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The University of Chicago Medicine - Comer Children's Hospital

Umbilical Hernia FAQ

An umbilical hernia happens when the "belly button" or umbilicus sticks out from the abdomen. The hernia may grow and stick out more or begin to disappear as the child grows.

Ordinarily, the umbilical ring (muscle around the belly button) gradually closes after birth as the child matures and begins to walk. If the umbilical ring does not close completely, the intestines protrude into the umbilicus causing the hernia.

The hernia may be small--1/2 inch or up to 2 inches in size. Usually, the hernia can be pushed in with a finger. If it becomes hard, reddened, and there is pain and tenderness, you should call your child's pediatrician.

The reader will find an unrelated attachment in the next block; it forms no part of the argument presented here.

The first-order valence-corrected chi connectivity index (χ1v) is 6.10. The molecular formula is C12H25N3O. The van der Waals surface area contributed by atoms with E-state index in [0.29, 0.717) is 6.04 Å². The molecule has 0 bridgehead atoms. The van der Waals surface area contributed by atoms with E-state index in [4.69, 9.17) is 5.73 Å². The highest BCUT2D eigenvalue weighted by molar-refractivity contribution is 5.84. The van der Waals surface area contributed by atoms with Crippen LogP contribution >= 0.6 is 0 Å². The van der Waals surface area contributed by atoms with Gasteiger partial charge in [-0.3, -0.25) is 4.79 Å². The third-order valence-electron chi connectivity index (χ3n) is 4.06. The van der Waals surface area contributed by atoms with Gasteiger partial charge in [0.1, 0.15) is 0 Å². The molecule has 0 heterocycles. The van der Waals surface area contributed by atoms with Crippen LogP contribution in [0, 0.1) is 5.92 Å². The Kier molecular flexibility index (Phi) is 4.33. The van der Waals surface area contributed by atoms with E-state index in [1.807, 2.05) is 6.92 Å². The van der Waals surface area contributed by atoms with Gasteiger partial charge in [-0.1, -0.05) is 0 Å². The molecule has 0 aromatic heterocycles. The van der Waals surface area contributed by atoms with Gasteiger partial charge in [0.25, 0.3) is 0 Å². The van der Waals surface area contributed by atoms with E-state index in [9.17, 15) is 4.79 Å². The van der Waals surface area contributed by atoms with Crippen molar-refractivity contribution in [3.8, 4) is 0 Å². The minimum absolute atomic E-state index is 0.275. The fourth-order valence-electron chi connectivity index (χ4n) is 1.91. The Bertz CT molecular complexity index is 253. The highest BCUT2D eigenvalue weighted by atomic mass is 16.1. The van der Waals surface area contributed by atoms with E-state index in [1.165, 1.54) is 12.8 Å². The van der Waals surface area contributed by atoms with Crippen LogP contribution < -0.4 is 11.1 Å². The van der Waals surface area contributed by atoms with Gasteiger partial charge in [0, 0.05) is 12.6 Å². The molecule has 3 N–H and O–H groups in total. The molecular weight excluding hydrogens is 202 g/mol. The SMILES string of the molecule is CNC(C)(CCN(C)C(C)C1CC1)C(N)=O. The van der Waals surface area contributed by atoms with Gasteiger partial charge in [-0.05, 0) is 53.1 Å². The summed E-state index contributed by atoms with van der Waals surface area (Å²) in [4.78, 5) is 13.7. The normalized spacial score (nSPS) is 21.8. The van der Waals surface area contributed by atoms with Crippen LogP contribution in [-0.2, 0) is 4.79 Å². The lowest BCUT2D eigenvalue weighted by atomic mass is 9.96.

Umbilical hernia is a common problem--one of every six children will have an umbilical hernia. Babies born with low birth weight (less than 3 pounds) are likely to have one, and African-American children are nine times more likely than Caucasian children to have an umbilical hernia. 

Umbilical hernias most often close all by themselves--usually by the time a child is 4 or 5 years old. But some, especially children with very large umbilical hernias, require surgical repair.

When a hernia is very large, many surgeons will fix it when the child is 1 to 2 years old. Otherwise, waiting to see if the hernia closes on it's own is often the best course of action. If the hernia doesn't close as the child grows and develops stomach muscle, it will then be repaired with surgery.

Repair of the umbilical hernia is a surgical procedure. It requires an anesthetic agent, and your child will be taken to the operating room. It does not require a hospital stay unless your child has some additional condition that needs post-operative nursing care.